To teach English in Japan, you will need a working visa. Many language schools sponsor the visa application process for their teachers. It is important to check with your specific school regarding visa sponsorship. Typically, having a bachelor’s degree (in any major) is a requirement to obtain a working visa. Additionally, if your country has a partnership agreement with Japan, you may be eligible for a working holiday visa, allowing you to work part-time.

Common Requirements

  • Bachelor’s Degree: Having a bachelor’s degree is generally required, and it can be in any major. However, if you aim to teach in college, a master’s degree is often preferred.
  • Native English Speaker: Teachers must be native speakers from the US, UK, Ireland, Canada, Australia, New Zealand, or South Africa.
  • CELTA/TEFL Qualification: While not always mandatory, holding a CELTA or TEFL qualification can increase your chances of securing higher-paying positions.
  • Teaching Experience (Preferred): Previous teaching experience is often preferred by schools.
  • International Driver’s License: Some positions may require teachers to have an international driver’s license if commuting to multiple schools.
  • Clean Criminal Record: A clean criminal record is typically a requirement for visa applications.
  • Pass Health Exam and Drug Test: Depending on the school and position, you may need to pass a health examination and drug test.

Teaching English in Japan offers attractive salaries, diverse benefits, and exciting opportunities to experience Japanese culture. By considering the specific requirements, application periods, and visa processes, you can take the necessary steps to embark on a rewarding journey as an English teacher in Japan.

Embracing the Work-Life Balance

Japan’s unique work culture, known for its dedication and precision, offers an opportunity for personal and professional growth. Experience a harmonious work-life balance as you explore the dynamic metropolises, savor delectable cuisine, and engage in cultural activities during your leisure time. Discover the art of mindfulness and find solace in the tranquil beauty of Japanese gardens.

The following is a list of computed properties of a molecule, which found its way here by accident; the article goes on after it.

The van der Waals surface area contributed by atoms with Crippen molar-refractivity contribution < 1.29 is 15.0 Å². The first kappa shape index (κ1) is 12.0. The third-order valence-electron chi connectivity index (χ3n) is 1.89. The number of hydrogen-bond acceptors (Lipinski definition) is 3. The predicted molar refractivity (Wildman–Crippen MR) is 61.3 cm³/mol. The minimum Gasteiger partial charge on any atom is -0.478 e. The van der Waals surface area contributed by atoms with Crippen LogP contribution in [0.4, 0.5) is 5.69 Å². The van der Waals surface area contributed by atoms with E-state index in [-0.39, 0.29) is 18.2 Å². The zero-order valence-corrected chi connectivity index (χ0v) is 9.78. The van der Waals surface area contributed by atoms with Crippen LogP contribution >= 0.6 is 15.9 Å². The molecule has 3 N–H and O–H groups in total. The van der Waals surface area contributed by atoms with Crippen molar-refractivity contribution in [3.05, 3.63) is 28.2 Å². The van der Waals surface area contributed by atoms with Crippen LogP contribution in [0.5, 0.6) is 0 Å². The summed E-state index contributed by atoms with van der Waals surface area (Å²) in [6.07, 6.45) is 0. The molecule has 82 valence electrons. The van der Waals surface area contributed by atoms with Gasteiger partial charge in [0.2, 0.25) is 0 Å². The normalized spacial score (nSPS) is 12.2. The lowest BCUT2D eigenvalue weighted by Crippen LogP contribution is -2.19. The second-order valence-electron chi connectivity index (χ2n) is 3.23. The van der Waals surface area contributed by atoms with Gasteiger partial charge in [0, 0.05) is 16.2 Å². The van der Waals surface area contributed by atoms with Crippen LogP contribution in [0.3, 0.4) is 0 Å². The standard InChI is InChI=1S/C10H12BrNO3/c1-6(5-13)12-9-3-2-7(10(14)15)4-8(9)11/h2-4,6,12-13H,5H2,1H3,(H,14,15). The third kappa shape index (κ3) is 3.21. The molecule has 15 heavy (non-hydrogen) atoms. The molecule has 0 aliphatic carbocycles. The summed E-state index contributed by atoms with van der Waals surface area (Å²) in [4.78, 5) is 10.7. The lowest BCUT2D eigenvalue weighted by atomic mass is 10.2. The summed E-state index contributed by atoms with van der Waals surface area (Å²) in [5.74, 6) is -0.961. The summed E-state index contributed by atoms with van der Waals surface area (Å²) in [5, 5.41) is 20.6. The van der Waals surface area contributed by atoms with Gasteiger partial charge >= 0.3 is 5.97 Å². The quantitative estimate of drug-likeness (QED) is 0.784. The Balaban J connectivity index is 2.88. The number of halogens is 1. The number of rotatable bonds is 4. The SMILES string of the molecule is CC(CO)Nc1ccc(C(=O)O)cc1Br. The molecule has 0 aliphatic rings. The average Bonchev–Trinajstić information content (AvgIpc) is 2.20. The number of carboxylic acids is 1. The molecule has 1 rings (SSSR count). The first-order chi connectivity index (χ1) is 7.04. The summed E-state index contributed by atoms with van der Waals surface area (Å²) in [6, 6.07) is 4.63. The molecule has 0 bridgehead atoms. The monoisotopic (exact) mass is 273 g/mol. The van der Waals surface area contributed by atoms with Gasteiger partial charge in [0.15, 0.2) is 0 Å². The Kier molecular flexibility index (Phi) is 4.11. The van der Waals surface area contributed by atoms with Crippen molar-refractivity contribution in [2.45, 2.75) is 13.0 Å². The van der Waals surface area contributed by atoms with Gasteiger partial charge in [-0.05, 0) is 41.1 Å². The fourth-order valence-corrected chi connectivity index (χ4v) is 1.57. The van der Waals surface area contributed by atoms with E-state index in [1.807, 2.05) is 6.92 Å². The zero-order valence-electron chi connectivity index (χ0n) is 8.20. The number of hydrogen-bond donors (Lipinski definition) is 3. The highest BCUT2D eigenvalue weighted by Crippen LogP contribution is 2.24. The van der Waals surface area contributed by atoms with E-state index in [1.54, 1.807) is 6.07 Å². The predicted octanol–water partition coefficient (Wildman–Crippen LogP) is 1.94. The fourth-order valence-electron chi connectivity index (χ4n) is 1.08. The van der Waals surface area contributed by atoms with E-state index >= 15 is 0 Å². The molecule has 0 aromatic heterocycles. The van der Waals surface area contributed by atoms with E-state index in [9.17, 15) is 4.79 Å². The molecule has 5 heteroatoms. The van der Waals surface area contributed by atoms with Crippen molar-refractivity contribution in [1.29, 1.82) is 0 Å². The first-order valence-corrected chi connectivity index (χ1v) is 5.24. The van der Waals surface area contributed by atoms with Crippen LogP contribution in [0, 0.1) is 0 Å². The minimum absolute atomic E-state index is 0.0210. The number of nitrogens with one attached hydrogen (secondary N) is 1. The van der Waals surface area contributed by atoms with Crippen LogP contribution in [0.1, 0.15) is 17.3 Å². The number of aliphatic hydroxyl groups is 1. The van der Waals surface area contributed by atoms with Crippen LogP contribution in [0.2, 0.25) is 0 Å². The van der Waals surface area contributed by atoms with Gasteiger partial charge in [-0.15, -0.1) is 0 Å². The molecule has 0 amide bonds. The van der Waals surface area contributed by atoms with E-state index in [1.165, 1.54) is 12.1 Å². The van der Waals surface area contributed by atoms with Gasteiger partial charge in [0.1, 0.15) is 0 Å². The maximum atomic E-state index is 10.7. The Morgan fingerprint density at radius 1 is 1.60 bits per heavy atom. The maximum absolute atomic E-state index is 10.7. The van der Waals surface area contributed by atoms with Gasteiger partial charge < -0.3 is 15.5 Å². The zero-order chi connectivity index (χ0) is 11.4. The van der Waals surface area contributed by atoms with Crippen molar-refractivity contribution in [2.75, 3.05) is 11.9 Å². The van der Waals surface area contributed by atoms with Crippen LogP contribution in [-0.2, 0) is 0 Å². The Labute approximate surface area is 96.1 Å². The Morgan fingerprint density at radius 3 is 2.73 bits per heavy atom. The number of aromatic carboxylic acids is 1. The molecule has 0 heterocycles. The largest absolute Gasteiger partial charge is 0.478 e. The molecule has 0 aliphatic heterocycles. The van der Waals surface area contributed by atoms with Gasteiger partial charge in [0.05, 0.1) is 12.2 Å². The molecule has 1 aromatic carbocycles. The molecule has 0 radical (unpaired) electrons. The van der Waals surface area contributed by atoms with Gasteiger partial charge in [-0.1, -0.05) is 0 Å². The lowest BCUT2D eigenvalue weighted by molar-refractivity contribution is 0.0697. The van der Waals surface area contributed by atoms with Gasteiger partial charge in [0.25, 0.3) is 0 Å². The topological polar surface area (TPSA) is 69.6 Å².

Cost of Living in Japan as an English Teacher

If you are considering living in Japan as an English teacher, it’s important to understand the cost of living in the country. While Japan is not known for being a cheap place to live, working as an English teacher should provide you with sufficient income to cover your expenses.


If accommodation is not included in your employment contract, you will need to budget for rent. The cost of living in Japan varies depending on your location and the type of accommodation you choose. On average, monthly living costs range from 45,000 to 70,000 yen. Keep in mind that living in Tokyo will likely be more expensive. Consider options such as share houses or guest houses, as they can offer more affordable living arrangements, particularly in urban areas.


The amount you spend on food will depend on whether you cook at home or eat out, as well as your personal eating habits. On average, you can expect to spend around 40,000 to 55,000 yen per month on food in Japan.

Electricity and Plumbing

For utilities like water and electricity, the average Japanese individual living alone typically spends around 2,000 yen on water and approximately 6,000 yen on electricity per month.

It’s worth noting that these figures are rough estimates and can vary based on your personal lifestyle choices and location within Japan. It’s recommended to create a detailed budget that suits your specific circumstances to ensure you can comfortably cover your expenses.


Teaching English in Japan presents an extraordinary chance to unlock the secrets of this captivating nation. From the bustling streets of Tokyo to the serene temples of Kyoto, every corner of Japan offers a treasure trove of experiences and memories waiting to be made. As an English teacher, you will not only impart language skills but also embark on an adventure that will transform your life. Embrace the Land of the Rising Sun and embark on a journey like no other. Are you ready to make a lasting impact while immersing yourself in the wonders of Japan? The path awaits you.


  1. Japan National Tourism Organization – Official Website:
  2. Ministry of Education, Culture, Sports, Science and Technology (MEXT) – Official Website:
  3. Go Overseas – Teaching English in Japan:
  4. Japan Association for Language Teaching (JALT) – Official Website:
  5. The Japan Times – Teaching English in Japan:
  6. Japan Experience – Japanese Culture and Traditions:
  7. Japan Guide – Traveling and Sightseeing in Japan:
  8. Interac ALT Community – Official Website:
  9. – Language Exchange Community:
This website uses cookies to improve your web experience.